Melinda Quintos De Jesus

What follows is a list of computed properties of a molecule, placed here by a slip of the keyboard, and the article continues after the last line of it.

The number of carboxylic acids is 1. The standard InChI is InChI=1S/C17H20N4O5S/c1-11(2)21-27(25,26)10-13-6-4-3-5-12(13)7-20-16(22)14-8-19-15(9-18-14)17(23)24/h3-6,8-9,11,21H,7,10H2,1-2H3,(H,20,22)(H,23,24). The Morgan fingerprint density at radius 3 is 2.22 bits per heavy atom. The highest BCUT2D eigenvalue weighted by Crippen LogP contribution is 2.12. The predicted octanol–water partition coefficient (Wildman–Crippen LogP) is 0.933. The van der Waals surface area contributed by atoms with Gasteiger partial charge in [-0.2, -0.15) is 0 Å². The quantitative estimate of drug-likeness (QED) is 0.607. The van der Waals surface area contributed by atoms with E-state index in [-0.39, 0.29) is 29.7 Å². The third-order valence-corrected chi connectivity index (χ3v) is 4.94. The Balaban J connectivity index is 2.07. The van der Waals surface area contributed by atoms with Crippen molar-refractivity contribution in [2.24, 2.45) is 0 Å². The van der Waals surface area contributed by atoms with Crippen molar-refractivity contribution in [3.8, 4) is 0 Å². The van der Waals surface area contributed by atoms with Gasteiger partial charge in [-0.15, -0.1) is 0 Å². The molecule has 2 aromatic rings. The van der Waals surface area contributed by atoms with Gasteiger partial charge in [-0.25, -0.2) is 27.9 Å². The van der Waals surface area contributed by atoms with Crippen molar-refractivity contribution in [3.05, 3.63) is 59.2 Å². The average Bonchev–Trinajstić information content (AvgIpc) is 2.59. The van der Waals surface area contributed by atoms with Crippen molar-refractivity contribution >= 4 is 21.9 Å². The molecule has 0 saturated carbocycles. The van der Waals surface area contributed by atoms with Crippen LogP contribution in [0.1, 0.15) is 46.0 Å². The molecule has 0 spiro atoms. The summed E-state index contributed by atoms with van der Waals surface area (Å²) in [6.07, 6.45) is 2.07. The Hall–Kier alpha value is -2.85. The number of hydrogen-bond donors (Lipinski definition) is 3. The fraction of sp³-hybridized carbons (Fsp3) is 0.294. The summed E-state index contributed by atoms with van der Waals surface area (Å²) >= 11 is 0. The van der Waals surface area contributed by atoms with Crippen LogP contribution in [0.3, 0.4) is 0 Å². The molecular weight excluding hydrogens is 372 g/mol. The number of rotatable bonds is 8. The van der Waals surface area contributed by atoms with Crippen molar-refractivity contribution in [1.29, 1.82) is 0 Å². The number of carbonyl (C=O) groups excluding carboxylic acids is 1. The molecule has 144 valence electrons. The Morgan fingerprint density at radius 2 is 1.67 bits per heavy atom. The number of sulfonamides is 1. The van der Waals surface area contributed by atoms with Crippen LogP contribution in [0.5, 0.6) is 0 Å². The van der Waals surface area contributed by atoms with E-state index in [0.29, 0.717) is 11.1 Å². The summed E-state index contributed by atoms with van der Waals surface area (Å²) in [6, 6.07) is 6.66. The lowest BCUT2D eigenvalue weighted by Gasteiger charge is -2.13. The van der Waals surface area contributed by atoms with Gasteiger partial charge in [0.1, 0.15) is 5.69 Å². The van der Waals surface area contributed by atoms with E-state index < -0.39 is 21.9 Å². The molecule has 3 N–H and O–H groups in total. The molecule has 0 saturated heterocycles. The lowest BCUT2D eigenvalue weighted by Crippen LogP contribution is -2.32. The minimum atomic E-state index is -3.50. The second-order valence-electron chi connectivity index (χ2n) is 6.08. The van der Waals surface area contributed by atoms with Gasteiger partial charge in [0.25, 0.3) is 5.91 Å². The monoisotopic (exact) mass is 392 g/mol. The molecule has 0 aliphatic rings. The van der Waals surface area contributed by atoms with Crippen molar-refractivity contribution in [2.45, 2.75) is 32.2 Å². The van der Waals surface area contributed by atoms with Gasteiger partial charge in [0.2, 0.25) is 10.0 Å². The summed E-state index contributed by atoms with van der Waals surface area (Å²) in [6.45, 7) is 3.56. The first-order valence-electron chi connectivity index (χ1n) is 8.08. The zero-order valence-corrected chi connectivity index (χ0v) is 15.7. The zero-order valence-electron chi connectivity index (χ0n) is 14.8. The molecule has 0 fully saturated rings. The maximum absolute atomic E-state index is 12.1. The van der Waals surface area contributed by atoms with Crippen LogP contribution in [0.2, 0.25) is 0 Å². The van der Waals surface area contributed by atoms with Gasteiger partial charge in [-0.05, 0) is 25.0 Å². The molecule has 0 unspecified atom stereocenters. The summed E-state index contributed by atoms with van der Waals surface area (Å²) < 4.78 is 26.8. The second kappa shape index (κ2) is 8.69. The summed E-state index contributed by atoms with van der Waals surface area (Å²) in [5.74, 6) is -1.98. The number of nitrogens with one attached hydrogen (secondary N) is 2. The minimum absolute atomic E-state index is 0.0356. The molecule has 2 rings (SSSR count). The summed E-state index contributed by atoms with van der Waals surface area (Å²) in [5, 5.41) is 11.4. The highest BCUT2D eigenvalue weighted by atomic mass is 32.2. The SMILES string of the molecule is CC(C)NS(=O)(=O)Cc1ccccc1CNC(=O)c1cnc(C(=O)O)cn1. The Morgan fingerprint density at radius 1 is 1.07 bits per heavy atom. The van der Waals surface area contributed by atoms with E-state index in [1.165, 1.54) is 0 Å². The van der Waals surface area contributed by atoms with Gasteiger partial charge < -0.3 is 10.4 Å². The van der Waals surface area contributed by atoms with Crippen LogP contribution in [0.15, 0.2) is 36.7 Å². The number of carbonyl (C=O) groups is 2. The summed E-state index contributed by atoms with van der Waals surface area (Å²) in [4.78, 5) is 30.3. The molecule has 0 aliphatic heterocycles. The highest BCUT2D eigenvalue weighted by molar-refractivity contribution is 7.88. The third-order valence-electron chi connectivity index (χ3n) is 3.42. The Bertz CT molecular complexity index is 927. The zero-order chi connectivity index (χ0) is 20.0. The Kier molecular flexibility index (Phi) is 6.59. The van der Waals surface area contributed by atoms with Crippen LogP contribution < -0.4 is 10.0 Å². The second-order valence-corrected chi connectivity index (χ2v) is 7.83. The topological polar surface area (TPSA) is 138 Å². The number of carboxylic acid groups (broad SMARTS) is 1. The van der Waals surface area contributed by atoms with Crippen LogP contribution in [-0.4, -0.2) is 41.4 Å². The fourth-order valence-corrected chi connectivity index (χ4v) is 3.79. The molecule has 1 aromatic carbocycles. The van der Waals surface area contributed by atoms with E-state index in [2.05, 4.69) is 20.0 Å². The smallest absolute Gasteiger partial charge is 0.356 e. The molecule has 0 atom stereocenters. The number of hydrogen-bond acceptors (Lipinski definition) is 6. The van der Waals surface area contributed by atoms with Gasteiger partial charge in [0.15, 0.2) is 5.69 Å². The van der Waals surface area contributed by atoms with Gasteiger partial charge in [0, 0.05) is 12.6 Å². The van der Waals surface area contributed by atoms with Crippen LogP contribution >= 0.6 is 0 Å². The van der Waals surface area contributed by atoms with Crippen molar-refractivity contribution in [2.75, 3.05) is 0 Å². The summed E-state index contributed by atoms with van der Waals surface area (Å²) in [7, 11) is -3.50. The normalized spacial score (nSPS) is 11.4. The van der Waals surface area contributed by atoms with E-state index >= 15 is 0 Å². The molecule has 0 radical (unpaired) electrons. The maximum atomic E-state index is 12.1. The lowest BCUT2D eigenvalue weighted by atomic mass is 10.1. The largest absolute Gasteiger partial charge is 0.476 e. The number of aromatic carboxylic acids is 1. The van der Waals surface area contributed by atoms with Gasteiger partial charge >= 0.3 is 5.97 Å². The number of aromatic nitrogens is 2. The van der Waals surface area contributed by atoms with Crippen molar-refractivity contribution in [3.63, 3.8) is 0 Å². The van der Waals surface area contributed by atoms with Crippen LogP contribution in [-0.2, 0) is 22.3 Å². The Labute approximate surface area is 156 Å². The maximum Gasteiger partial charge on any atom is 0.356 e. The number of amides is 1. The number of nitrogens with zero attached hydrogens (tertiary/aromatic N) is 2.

IN 2018, President Rodrigo Duterte stopped the rant and chant about the drug problem in the country and how police should kill, kill, kill to rid us of the plague. It was all he managed to talk about in first and second years as president, as his “war on drugs” left 20,000 dead, according to police statistics. But his turning to other things did not mean that the killings stopped. All over the country, the police have continued their deadly chase for suspects and many more are dying. Sadly, there were enough Filipinos who, like government, thought the drug war as an achievement, despite reports of billions worth of drugs smuggled through customs. But a significant population, mostly the very poor, questioned the murderous method. Media helped to raise the level of protest but those who did most loudly were targeted with threats. The country, the media included, seems more mute about another kind of killing and death as Duterte fixed his aim on selected critics to muzzle their voices and silence their truths. In 2018, he marshaled his forces against the quest for truth, in the media and in the court system, blitzing the law as he did, perverting its meaning and diverting its application in ways manic and obsessed. Proving more complicated than shooting drug offenders, Duterte let others take the offensive, letting his minions argue and debate on his behalf. Having succeeded in throwing out Senator Leila de Lima early in the game, his henchmen aimed their sights on another woman, less vocal than de Lima but by law, equally empowered as the president. Maria Lourdes Sereno, the Philippine Chief Justice of the Supreme Court, was ousted from her lofty position through yet another dubious application of law.  When the motion to impeach Sereno floundered in Congress, the ever loyal Attorney General Calida pulled a legal stunt. Like a rabbit out of a hat, quo warranto worked its magic, declaring Sereno unfit for the office she had been holding for the last five years. Ludicrous as it was, the unthinkable happened. There were enough justices in the High Court willing to debase themselves and the process of justice to support the decision, displacing Sereno so the president could seat his toady to lead the High Court. The ouster of Sereno brought down the court in the respect and esteem of the public, including the Integrated Bar of the Philippines (IBP).  Robes and hoods could no more hide the fact that the Supreme Court had become nothing more than the rubber stamp that Duterte supporters had made of Congress. Antonio Trillanes IV was the third victim in the chain of scandalous charges. The senator’s checkered and colorful past recedes in relevance as he set himself apart as the only member of Congress willing to stand up to Duterte with effect. He has consistently and with persistence raised issues of corruption and criminality against Duterte and members of his family. Without Trillanes, we are a nation of sheep. His figure rises nobly enough to overcome any lingering reservations about the man and his intentions. The law suffered another travesty when the same Calida dragged from dusty files the record of Trillanes leading the Magdalo rebellion against military authorities during the Arroyo presidency, questioning the validity of the government’s grant of amnesty which allowed Trillanes to hold government office. A court issued a warrant of arrest when Trillanes could not present the document showing he had applied for the amnesty which he received, the validity of which another court had attested. So far, Trillanes has escaped arrest and imprisonment, but his fate hangs on a balance, it would seem, totally dependent on the how the public will take or accommodate yet another political atrocity. 2018 has left more than just a bad taste in the mouth for many who celebrated its end, noting symptoms of more than just a passing affliction. Such malaise mimics a viral infection of the body politic, an illness that has taken over the vital organs that insurephysical life. The Supreme Court is no longer the last resort for those seeking justice. And Congress fails to stir confidence in their capacity except to legislate for the pleasure of the president. Duterte simply calculated the strokes with which he could shake down the republican system of equal and separate branches of government. At present, the popularity of a president inclined toward despotic rule has not wavered. Alas, the clamor for democracy is not heard. We must ask whether indeed there is hope for our democracy. Our democracy has always been flawed.  But the cycles of election which periodically threw out the scalawags and scoundrels from government may have led many of us to think that the system is strong enough to withstand shock and scandal. But 2018 suggests that the seeds of democracy may have never really taken root. Yes, we have taken to elections, to parliamentary debate and arguments, but such commitments have been merely procedural, fulfilling some formula as set by our leaders. We have learned lessons but only in rote, and such learning does not last. Duterte is not so clever as to have done this all by himself. The truth is we let him. And he did not even need the legal fig leaf of Proclamation 1081. He was not dealing with the likes of Trillanes, but a herd of sheep. Even during his campaign, the media was quick to march to the call of his campaign, covering faithfully the curses, crude jokes, and recording each claim he made that he was not seeking the presidency — which all served to publicize his posture as a reluctant candidate, an ordinary man, a man closer to the people. President Duterte has enjoyed the most compliant coverage of any administration after 1986, with media so ready to record live his every speech, selecting images to enhance his popularity, and later, failing to examine and expose the lapses and gaps of his policies and programs. Yes, there were exceptions. But these lone voices cannot counter the limits that the same press sets to its own autonomy and freedom. The absence of in-depth, analytical reports into issues is remarkable given the proud example of investigative reporting done after 1986 and the lack of reports create a disturbing silence on so many critical developments. CMFR does not think that this decline of truth has been the work only of the Duterte supporters on social media. While most critics have focused on the manipulation of social media by government propagandists, indeed a valid premise; mainstream media must be held accountable for not drawing the line and exuding the values that make the work of journalism different from everything else that passes for news and the free for all self-expression on the internet. The mainstream press community failed to come together to echo the truths validated by journalistic methods. The newsrooms do not as a rule follow up on the leads established by breaking stories done by rival media companies. Divided, the news they produce does not resonate or ripple in the public consciousness, but are lost in the black hole of cyberspace; unlike the repeated, orchestrated propaganda coursing through social media with the help of bots, trolls and sock puppets. Worse, enough reporters and editors, along with media owners were willing to recreate a crony press, much like the newspapers and television networks which served the Marcos era.  Reports repeat statements to satisfy their sources; refraining from questioning sources when they lie. Editors let slip puff and fluff reports to enhance the projection of the one, true leader.  The media had studiously ignored the president’s extended absences because he had declared his health a private matter. In preparing for mid-term elections this year, print and TV news have fallen all over themselves to publicize Duterte’s personally chosen candidates. Moreover, mainstream media was willing to play second fiddle to the influencers and warriors on social media, recounting lies to lend such content the patina of “truthiness.” Social media campaigns to spread political information works. But these were made more effective by journalists in the mainstream who were willing to play the same game. So the crisis of democracy is the crisis of press freedom. This report on the state of the media then should raise a cry from the heart of the ardent champions of press freedom. Is there hope for Philippine democracy?  First, we must ask: Is there hope for press freedom in our times?